Mark Goyder is a senior advisor to the Board Intelligence Think Tank. He’s the founder of Tomorrow’s Company and co-author with Ong Boon Hwee of Entrusted: Stewardship for Responsible Wealth Creation.
A few weeks ago, after reading English Pastoral by James Rebanks, I commented that “Today the language of organisations, and of economics, is increasingly naturalistic.” I then asked, “But does this thinking penetrate our decision-making?”
Two recent controversies have suggested that it doesn’t. The first is the one about the horrifying amounts of raw sewage being dumped into the UK’s rivers. The Government has resisted moves in Parliament to stop water companies discharging raw sewage, explaining that there hasn’t been enough investment to increase capacity to match intensifying extremes of rainfall. This problem has crept up over years and will take years to rectify.
So where was the water regulator in all this? I have talked to economists who are part of the regulatory process. They focus on competition and the economic rights of consumers. They offer little awareness of the water industry’s place in a delicate tangle of natural and social systems. Nor have I heard them acknowledge that future generations are their stakeholders.
Secondly, there is the nuclear controversy. The UK government is proposing to push the escalating construction risk away from the companies building new nuclear power stations and on to the taxpayers and electricity billpayers. Opinions differ. (Defenders of nuclear say it is needed after the phasing out of gas and coal to provide sufficient baseload behind renewable energy whose volumes can vary. Opponents argue that the technology for storage of renewables is in its infancy; that largescale nuclear power stations can take 20 years to build and only last 60, not forgetting the incalculable decommissioning risks bequeathed to future generations.)
What seems extraordinary is that the debate is so narrow. It is as if our calculations about value can be viewed in compartments. One compartment is financial. Another is about energy resilience. Meanwhile, there is another compartment that seems to be ignored in the debate — the natural capital balance sheet.
In his excellent autobiography, Travelling Light, the travel entrepreneur Alastair Sawday sums up his lifetime observations on the relationship between the economy and nature in this sentence:
“Our conquest of nature has, of course, resulted in near-defeat for civilisation.”
It so happens that the nuclear site under immediate consideration (Sizewell C) is located on an eroding coastline on the boundaries of Europe’s finest bird reserve — RSPB Minsmere. The plans entail rapid urbanisation of a unique and fragile coastline hosting 6000 different animals, plants, and fungi. These are now expected to co-exist with a dormitory town for 2,800 resident construction workers and a further 5,000 daily commuters. Government statements don’t acknowledge this dimension.
While we pay lip service to the economic importance of bio-diversity we seem to lack the awareness and tools needed to factor it into our decision making.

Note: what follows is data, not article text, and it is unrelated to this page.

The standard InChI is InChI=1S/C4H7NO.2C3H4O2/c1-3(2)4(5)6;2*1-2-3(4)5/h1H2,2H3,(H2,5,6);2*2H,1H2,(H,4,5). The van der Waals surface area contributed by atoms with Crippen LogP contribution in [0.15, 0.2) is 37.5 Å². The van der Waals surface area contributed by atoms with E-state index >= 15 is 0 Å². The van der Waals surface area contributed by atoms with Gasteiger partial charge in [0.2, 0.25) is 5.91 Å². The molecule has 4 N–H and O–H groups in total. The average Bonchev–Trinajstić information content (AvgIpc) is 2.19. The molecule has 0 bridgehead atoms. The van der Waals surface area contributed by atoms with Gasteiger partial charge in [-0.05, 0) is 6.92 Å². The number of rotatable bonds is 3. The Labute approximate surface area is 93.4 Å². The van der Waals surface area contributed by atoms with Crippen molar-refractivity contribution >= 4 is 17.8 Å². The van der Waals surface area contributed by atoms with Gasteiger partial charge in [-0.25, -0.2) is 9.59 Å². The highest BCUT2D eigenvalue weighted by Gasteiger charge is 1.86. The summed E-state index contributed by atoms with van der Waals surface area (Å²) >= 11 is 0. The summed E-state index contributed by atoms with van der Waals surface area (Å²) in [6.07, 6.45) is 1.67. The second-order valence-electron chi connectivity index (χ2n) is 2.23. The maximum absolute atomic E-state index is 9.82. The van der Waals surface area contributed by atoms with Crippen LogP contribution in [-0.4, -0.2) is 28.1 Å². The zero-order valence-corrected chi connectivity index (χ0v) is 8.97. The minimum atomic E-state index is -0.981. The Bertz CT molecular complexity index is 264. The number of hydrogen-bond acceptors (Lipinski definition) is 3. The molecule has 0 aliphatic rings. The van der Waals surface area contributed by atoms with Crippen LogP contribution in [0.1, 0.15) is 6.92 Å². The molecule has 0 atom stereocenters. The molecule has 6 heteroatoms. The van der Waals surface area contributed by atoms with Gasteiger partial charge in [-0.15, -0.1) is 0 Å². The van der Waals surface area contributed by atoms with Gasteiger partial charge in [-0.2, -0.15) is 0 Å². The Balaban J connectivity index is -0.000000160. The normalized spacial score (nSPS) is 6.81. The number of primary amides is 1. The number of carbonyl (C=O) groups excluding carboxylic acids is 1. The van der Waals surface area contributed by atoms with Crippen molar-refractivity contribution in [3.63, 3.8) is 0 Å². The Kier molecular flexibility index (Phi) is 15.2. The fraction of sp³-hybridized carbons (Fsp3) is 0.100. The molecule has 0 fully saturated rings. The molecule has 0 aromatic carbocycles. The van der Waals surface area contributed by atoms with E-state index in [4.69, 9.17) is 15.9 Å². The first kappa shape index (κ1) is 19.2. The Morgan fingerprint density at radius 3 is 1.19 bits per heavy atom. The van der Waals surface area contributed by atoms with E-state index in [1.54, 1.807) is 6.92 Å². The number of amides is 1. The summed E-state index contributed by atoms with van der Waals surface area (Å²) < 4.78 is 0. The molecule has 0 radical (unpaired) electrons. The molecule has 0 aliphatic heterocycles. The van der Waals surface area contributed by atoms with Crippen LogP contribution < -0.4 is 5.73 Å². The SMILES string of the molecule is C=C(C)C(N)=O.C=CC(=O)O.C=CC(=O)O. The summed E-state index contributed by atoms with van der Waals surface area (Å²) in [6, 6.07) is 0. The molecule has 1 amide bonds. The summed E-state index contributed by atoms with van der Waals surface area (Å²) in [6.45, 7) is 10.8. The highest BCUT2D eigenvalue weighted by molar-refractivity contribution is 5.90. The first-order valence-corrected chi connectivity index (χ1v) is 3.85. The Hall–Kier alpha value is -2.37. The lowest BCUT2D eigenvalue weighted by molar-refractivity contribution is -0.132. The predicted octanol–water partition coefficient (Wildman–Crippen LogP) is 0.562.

Perhaps this starts with the way we teach the next generation. Take agriculture. James Rebanks found that compartmentalised approaches to agriculture were exhausting the soil on his fields and killing their bio-diversity. He is grateful to his father for not sending him to agricultural college where students are taught “to think like economists” and thereby to disrespect farming methods that work in harmony with nature. Meanwhile, “different colleges and courses elsewhere churn out young ecologists who know nothing about farming or rural lives. Education is divided by specialism and sorts the young people into separate tribes who barely understand each other.”
The Greek poet Archilochus said:
“A fox knows many things, but a hedgehog knows one big thing.”
Rebanks would say that our approach to education produces too many hedgehogs and not enough foxes.
There are some seeds of hope.
This week, while visiting Thailand, I happened to listen to an online class in an international school being attended by my eight-year-old grandson. It was all about entrepreneurship. It was teaching students to think about a new business as a solution to a human problem.
Last year together with its partner, Norwich Business School, at the University of East Anglia, Tomorrow’s Company ran a new module for over 250 first-year undergraduate business students. The main themes were entrepreneurship, business as a force for good in society, and thinking & challenging. One student said:
“I loved the creative freedom we were given to try and put theory into practice in actualising a business idea” and that “everything taught could be used in our future.”
Finally, I was recently alerted to a new development which seems to me to tackle precisely these defects. The London Interdisciplinary School opened in 2017 and admitted its first 100 students this year. In explaining their purpose, its founders stated:
“The world is complex. Leaders in politics, business and academia need knowledge that spans beyond the siloed nature of our current higher education system. We’re building a brand new university that will give students the knowledge and skills needed to address social and global problems in an increasingly interconnected world.”
So, while the hedgehogs are currently dominant, there is hope. Help all those who are starting to educate more foxes!